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Thursday, March 05, 2020
Plugging the Leaks 2020
Repairing water leaks is important to Columbus Water Works (CWW) and we value the community’s help with reporting leaks.

Customers are encouraged to check their plumbing and irrigation systems regularly to identify problems early and avoid an unexpected increase in their monthly billing. Even a small leak, such as a running toilet or a faulty irrigation sprinkler, can cause excessive and expensive water consumption. If you experience a leak on private property, eligible customers may contact our Customer Service department by phone at 706-649-3400 or by email at customerservice@cwwga.org for information about a possible adjustment on their account.

If you are experiencing a water leak inside your home, office building, or outside in the areas between the water meter and your home, please consult with a plumber since this is a leak on private property. If you don’t visually see a leak, you may notice a problem if your water bill is unusually high. In some cases, our meter maintenance personnel may detect a water leak while reading your meter. If a possible leak is detected, a door hanger will be left at your residence to notify you of a potential problem. For ways to find small, household leaks, visit us March 16-20 for Fix-A-Leak Week. For more information, click here.

When leaks are reported to us, we have a systematic process that we follow to ensure timely and proper repairs are made.

Once the report is received by our customer service staff, an onsite investigation will be scheduled for someone to check and verify the leak (typically done within one business day). If the leak is determined to be located between the meter box and the street or if the leak is in a public area, CWW is responsible for the repair. If it is determined the leak is on the customer side of the water meter, the property owner will be responsible for finding and repairing the water leak on their property. CWW will notify the property owner if the leak is their responsibility.

The onsite investigation is used to determine the severity of the leak. Leaks are classified into one of three categories for prioritizing and scheduling repairs based upon the severity and the impact the leak has on the system and customers.
  • Severity Level 1: emergency leaks: (typical repair time 1-2 days)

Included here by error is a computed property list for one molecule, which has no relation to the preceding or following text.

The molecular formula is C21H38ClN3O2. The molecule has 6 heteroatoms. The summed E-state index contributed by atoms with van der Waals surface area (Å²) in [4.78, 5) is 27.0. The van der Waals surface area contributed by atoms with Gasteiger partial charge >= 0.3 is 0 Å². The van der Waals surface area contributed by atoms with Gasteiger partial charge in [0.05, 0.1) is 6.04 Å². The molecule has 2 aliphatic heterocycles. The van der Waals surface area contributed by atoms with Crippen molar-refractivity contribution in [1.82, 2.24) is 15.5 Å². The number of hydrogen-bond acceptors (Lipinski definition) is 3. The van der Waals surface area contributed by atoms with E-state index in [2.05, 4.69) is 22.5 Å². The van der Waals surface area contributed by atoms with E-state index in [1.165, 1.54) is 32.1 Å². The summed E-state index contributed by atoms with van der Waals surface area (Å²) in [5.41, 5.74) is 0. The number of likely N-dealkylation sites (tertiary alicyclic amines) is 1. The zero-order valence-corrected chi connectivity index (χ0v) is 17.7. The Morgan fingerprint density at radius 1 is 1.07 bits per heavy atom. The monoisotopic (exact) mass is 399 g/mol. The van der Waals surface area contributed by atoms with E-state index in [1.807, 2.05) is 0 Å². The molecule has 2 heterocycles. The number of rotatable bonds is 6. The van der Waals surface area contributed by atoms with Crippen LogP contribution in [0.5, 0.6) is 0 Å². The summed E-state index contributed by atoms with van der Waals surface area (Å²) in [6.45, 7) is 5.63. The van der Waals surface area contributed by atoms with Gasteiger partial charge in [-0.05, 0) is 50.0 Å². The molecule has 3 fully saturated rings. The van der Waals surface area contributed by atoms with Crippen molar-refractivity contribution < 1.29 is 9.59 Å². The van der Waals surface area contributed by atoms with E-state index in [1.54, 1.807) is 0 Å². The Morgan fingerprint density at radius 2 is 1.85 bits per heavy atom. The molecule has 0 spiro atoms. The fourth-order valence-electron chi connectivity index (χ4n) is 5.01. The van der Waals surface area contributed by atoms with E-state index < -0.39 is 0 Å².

• Severity Level 2: priority leaks (typical repair time of 5-7 days)
  • Severity Level 3: minor leaks: (typical 4-week repair time)

Emergency Leaks:emergency leaks
  • neighborhoods or businesses do not have water

  • property damage is occurring or has occurred

  • leak is deemed to be a hazard to the public

  • could cause major ice spots in the winter

  •       customers have no or reduced water pressure or water flow
Priority Leaks:
priority leaks
  • steady flow that causes attention, but is not causing any property damage

  • leak may appear to be large, due to the amount of water visible

  • leak is minor but could result in property damage if left unattended

  •       surrounding customers have low water pressure
Minor Leaks:
minor leaks
  •         not deemed hazardous to customers

  •         not damaging property

  •         leaking slowly

  •         leak is small

  •         leak is not causing any loss of water pressure to customers

Please keep this in mind and know that we have staff working 24/7 on all infrastructure problems throughout our entire 2,183-mile system of water and sewer pipes. Our staff consistently works to mark leaks (with either a flag or line locate identifications) that have been reported and are scheduled for repairs.

We appreciate your patience and understanding as we work on addressing water leaks, enhancing our response time, and ensuring clean, high-quality drinking water to your home or business.

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